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Advanced cardiometabolic testing paired with follow-up health management from Health Diagnostic Laboratory, Inc. has resulted in a 23 percent decrease in a patient’s overall healthcare costs and an improved lipid profile in just two years, according to a new independent study published recently in Population Health Management.
“Our company was founded on the basis of keeping people healthy as a way to prevent and reverse disease and better control healthcare costs, and to see proof of our model in a research study is rewarding,” said Tonya Mallory, President and CEO of HDL, Inc. “The findings from this report also suggest that providers and payers that are entering shared savings initiatives should consider the role that ancillary service providers with comprehensive care models such as HDL, Inc. can bring to both manage costs and improve the health of patients.”
Founded in 2009, HDL, Inc. offers comprehensive laboratory testing for cardiometabolic disease, which includes cardiovascular disease, diabetes, and related conditions. The advanced biomarker tests are able to identify at-risk patients years or even decades prior to disease progression – before an adverse event occurs or complex, invasive procedures are required. In addition, the company offers clinical health consulting to patients.
The study, conducted over three years by Wilmington, Del.-based HealthCore, followed 229 patients who received HDL, Inc.’s advanced cardiovascular testing and wellness services compared to 214 individuals in a control group that did not receive the company’s testing or clinical health consulting but were carefully matched by a host of risk factors. Results showed that an overall decrease in the average monthly cost of care for HDL, Inc. patients was related to a statistically significant decrease in costs of both inpatient and ambulatory care. During the two-year follow-up period, the average total monthly cost of care was 23% less ($150 per patient) than the control group.
Most dramatically, HDL, Inc. patients incurred significantly less costs for hospital inpatient and other outpatient services compared to the control group. There were no significant differences between the two patient cohorts in either pharmacy or laboratory costs, despite an enhanced use of statins and niacin in the HDL, Inc. group – a direct result of improved risk stratification and aggressive disease management in patients most likely to benefit.
In addition to cost reductions, the rate of diabetic complications observed in the HDL, Inc. group was half that seen in the control group. Also, significantly greater improvements were observed in HDL, Inc. patients’ lipid markers (traditional cholesterol and triglycerides measures) compared to the control group, suggesting those individuals will experience fewer heart complications and presumably greater cost reductions in the future. By the end of the follow-up period, the average LDL (“bad”) cholesterol had been reduced to below 100 mg/dl, the level recommended by the American Heart Association for those with or at risk for heart disease. Improvements in several other cardiovascular risk markers such as lipoproteins and apolipoproteins were also observed in HDL, Inc. patients when follow-up testing values were compared to the initial screening.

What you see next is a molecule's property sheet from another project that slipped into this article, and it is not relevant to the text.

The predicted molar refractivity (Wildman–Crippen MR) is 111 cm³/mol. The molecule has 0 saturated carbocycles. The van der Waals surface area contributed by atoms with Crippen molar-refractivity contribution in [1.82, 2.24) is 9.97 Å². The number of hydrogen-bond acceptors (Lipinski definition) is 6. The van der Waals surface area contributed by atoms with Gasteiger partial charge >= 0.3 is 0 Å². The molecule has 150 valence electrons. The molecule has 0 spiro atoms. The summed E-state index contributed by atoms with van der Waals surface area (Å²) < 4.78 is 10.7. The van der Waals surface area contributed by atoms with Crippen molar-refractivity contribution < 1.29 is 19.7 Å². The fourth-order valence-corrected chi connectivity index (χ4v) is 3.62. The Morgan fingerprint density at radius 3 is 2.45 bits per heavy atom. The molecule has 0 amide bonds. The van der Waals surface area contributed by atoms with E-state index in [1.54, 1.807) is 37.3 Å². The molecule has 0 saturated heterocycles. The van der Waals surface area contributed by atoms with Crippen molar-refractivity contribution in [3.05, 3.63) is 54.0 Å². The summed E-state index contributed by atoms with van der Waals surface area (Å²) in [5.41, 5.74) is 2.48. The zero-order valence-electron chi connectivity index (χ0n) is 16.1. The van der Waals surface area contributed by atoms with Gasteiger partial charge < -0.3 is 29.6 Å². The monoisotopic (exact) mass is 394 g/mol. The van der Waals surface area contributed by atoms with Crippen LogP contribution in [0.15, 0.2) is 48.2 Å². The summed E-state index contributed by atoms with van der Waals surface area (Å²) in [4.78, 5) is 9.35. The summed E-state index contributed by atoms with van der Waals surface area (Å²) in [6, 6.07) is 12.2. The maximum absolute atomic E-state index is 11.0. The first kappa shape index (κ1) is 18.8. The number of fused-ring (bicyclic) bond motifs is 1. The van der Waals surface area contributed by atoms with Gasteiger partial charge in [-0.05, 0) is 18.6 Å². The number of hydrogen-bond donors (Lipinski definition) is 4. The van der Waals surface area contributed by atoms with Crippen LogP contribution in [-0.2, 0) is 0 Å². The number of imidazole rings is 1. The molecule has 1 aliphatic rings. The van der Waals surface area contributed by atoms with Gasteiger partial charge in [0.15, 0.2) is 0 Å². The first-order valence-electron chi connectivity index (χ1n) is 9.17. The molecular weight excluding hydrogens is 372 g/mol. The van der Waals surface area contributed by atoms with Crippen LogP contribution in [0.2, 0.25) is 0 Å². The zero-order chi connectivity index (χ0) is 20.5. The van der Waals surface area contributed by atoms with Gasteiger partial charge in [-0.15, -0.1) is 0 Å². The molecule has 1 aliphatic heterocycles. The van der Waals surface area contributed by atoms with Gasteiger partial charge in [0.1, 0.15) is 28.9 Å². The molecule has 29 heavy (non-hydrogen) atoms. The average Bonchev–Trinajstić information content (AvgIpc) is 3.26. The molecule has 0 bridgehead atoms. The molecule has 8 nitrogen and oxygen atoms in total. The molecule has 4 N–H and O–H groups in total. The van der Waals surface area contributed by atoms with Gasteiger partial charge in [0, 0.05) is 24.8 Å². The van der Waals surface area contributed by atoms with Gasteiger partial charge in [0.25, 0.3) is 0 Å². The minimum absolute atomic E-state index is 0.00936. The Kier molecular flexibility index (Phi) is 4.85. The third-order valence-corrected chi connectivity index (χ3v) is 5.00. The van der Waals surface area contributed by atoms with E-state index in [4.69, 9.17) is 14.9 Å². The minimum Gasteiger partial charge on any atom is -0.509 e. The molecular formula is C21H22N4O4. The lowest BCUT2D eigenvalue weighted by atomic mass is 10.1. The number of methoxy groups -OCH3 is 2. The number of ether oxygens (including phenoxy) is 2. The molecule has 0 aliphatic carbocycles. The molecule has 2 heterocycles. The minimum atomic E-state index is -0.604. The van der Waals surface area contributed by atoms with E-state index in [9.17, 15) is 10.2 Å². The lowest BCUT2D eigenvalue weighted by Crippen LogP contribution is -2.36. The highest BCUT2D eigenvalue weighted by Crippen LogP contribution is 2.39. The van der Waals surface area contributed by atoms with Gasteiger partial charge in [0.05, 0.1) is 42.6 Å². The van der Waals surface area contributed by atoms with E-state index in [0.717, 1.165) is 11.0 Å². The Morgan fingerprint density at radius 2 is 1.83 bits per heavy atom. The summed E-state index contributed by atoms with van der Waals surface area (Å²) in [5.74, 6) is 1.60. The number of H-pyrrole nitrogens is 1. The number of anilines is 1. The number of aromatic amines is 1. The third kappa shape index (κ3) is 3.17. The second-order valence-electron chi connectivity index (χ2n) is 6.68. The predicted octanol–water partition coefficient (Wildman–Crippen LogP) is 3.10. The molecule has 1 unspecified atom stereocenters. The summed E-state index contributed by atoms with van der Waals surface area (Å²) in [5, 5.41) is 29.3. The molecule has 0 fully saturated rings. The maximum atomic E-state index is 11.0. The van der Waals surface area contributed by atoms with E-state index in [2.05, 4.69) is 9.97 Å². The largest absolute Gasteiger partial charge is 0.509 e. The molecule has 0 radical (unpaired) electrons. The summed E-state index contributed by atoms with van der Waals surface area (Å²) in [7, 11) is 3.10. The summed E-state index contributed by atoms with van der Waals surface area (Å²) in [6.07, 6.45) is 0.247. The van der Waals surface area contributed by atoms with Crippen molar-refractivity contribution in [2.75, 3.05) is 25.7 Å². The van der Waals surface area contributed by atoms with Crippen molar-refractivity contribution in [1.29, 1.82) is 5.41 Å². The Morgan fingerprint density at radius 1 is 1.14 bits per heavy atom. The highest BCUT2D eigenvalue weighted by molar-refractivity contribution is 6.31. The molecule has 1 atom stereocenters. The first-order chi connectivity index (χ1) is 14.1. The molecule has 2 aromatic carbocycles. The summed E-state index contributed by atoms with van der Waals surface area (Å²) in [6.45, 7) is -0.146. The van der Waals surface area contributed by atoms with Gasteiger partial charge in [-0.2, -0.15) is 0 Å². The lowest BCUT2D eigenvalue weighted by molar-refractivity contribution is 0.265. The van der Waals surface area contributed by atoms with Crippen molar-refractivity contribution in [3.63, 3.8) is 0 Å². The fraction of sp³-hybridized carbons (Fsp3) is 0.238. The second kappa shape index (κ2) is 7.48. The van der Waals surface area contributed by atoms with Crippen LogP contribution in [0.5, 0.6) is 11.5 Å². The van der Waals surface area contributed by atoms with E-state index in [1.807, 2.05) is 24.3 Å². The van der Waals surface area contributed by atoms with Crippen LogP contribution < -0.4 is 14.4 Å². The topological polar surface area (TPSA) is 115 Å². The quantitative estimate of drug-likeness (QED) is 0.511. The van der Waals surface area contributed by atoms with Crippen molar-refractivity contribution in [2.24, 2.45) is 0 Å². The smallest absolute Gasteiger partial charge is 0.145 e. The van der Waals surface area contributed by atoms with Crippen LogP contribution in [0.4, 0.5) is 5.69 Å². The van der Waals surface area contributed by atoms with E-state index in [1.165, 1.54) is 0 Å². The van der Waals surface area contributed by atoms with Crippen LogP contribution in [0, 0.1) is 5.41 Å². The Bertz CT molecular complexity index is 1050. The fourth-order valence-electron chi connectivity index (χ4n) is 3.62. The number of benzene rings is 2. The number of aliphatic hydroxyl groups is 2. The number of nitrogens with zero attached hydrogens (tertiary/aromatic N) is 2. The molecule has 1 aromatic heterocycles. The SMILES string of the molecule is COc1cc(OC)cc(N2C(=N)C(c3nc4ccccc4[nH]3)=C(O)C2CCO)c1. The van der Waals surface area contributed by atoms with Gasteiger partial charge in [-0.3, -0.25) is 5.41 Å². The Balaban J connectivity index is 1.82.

Comprehensive care in patient-focused, cost-controlled delivery models
In an effort to reduce cost and improve quality, healthcare payers have enacted a number of incentives to motivate providers to focus their efforts on achieving better clinical outcomes and reducing the prevalence and progression of disease. New arrangements have thus evolved, including Accountable Care Organizations (ACOs) and Patient Centered Medical Homes (PCMHs), which redesign delivery processes and achieve quality and cost objectives.
“As healthcare leaders seek to improve outcomes and lower the cost of total care, this study clearly shows that clinical laboratory and health management providers play an important role in the coordination and design of patient care plans to achieve those goals,” said Mark Herzog, Senior Vice President of Corporate and Government Affairs. “Health Diagnostic Laboratory’s advanced testing and clinical health consulting can not only help people to improve their health over the long-term and reverse the progression of deadly diseases, it should also be viewed as a major piece of the puzzle when it comes to reducing costs across the global healthcare system.”
The study’s lead author was Steve Thompson, Associate Professor of Management at the University of Richmond. Co-authors were Stephen Varvel, HDL, Inc. Director of Clinical Trials; Dr. Szilard Voros, HDL, Inc. Chief Academic Officer; Dawn Thiselton, HDL, Inc. Senior Medical Writer and Editor; Shahrzad Grami, HDL, Inc. Data and Process Manager; Dr. Ralph Turner, HealthCore Senior Research Analyst; and John Barron, Executive Director of Health Plan Research at HealthCore. For a free download of the paper, The Changing Role of Ancillary Healthcare Service Providers: An Evaluation of Health Diagnostic Laboratory, Inc., visit Population Health Management at http://bit.ly/HDLROIstudy.
Source: PR Newswire